b) Side dressing
This refers to the spread of fertilizer between rows and around the plants. Common methods of side-dressing are
- manual placing nitrogenous fertilizers between rows of crops like maize, sugarcane, cotton etc. to provide additional doses of nitrogen for growing crops and
- manual application of fertilizers around trees like Mango, Apple, Grapes, Papaya etc.
C) Band placement
It refers to the application of fertilizer to the band/strip. There are two types of band placement.
i) Hill placement
It is prevalent in the application of fertilizers to the orchard. In this method the fertilizers are kept close in band on one or both sides of the plant. The length and depth of the band varies with the nature of the crop.
ii) Row placement
When crops like sugarcane, potato, maize, cereals etc. are sown in rows, the fertilizer is given in a continuous band/strip on one or both sides of the row, which is known as row placement.
D) Pellet application
- It refers to the application of nitrogenous fertilizers in the form of pellets 2.5 to 5 cm deep between the rows of paddy crop.
- Small balls/pellets of convenient size are made by mixing the fertilizers with soil in the ratio of 1:10 for application to the soil of paddy fields.
e.g.:- Row Placement
Advantages of placement of fertilizers
The main advantages are as follows:
i) When fertilizer is placed, there is minimal contact between soil and fertilizer, and thus nutrient fixation is greatly reduced.
ii) Weeds cannot use fertilizers in the field.
iii) Residual response of fertilizers is usually high.
iv) Fertilizers are more used by plants.
v) Nitrogen loss is reduced by leaching.
vi) Being immobile, phosphate is better utilized when placed
Following are the common methods of applying liquid fertilizers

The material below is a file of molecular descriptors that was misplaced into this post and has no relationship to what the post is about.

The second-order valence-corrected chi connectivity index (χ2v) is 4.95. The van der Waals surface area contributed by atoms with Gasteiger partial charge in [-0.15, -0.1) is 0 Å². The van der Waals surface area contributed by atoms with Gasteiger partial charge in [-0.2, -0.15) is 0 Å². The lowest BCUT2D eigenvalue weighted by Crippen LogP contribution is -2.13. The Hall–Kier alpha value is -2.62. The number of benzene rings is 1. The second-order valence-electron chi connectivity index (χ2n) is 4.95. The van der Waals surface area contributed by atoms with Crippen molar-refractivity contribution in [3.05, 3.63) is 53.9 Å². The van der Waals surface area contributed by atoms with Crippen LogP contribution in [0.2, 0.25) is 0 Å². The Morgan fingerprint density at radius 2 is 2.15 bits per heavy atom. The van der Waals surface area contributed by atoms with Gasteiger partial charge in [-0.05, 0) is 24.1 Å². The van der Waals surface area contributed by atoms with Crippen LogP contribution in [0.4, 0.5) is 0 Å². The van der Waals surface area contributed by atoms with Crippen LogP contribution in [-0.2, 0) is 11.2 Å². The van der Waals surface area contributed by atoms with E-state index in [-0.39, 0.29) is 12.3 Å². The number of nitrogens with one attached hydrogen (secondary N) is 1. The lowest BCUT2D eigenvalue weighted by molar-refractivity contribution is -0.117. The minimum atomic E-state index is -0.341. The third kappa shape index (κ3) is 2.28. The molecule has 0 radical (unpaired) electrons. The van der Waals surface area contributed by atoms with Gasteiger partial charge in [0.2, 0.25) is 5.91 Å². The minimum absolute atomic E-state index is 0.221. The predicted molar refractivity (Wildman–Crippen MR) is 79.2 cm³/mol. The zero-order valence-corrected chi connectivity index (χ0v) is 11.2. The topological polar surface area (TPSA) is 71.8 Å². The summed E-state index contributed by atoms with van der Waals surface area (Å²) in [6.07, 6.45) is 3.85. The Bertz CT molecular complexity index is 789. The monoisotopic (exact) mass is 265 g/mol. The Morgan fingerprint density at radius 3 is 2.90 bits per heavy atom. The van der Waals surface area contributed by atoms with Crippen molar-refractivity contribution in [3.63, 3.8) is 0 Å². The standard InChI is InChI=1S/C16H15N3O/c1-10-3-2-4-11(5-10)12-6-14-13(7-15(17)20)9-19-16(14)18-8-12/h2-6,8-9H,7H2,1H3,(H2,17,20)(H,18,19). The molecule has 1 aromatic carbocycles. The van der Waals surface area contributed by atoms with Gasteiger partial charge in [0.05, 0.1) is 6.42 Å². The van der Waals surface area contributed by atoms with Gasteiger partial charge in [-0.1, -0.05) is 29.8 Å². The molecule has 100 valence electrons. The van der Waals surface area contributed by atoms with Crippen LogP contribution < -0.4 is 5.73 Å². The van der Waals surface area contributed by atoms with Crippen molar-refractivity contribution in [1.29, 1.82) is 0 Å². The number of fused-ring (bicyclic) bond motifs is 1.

A) Starter solutions
t specifically refers to the application of a solution of N, P2O5 and K2O in the ratio 1:2:1 and 1:1:2 to young plants at the time of transplanting vegetable seedlings. Starter solution helps in the faster establishment and faster growth of seedlings.
The disadvantages of starter solutions are
(i) Requires additional labor, and
(ii) Fixation of phosphate is high.
B) Foliar application
- It refers to the spraying of a fertilizer solution containing one or more nutrients on the foliage of growing plants.
- Many nutrients are easily absorbed by the leaves when they are dissolved in water and sprayed on them.
- The concentration of the spray solution has to be controlled; Otherwise, scorching of leaves can cause serious damage.
- Foliar spraying is effective in delivering minor nutrients such as iron, copper, boron, zinc, and manganese. Sometimes pesticides are used along with fertilizers.
C) Application through irrigation water (Fertigation)
- It refers to the delivery of water-soluble fertilizers through irrigation water.
- The nutrients are thus carried into the soil in solution.
- Generally, nitrogenous fertilizers are applied through irrigation water.
D) Injection into the soil
- Liquid fertilizers for injection into the soil are given in two ways, either under pressure or without pressure.
- Non-pressure solutions may be applied either on the surface or in furrows without appreciable loss of plant nutrients under most conditions.
- Anhydrous ammonia should be placed in narrow grooves at a depth of 12-15 cm and immediately covered to prevent loss of ammonia.
E) Aerial application
In areas where it is not practical to fertilize on the ground, the fertilizer solution is given by plane especially in hilly areas, in forest land, in grasslands or in sugarcane fields etc.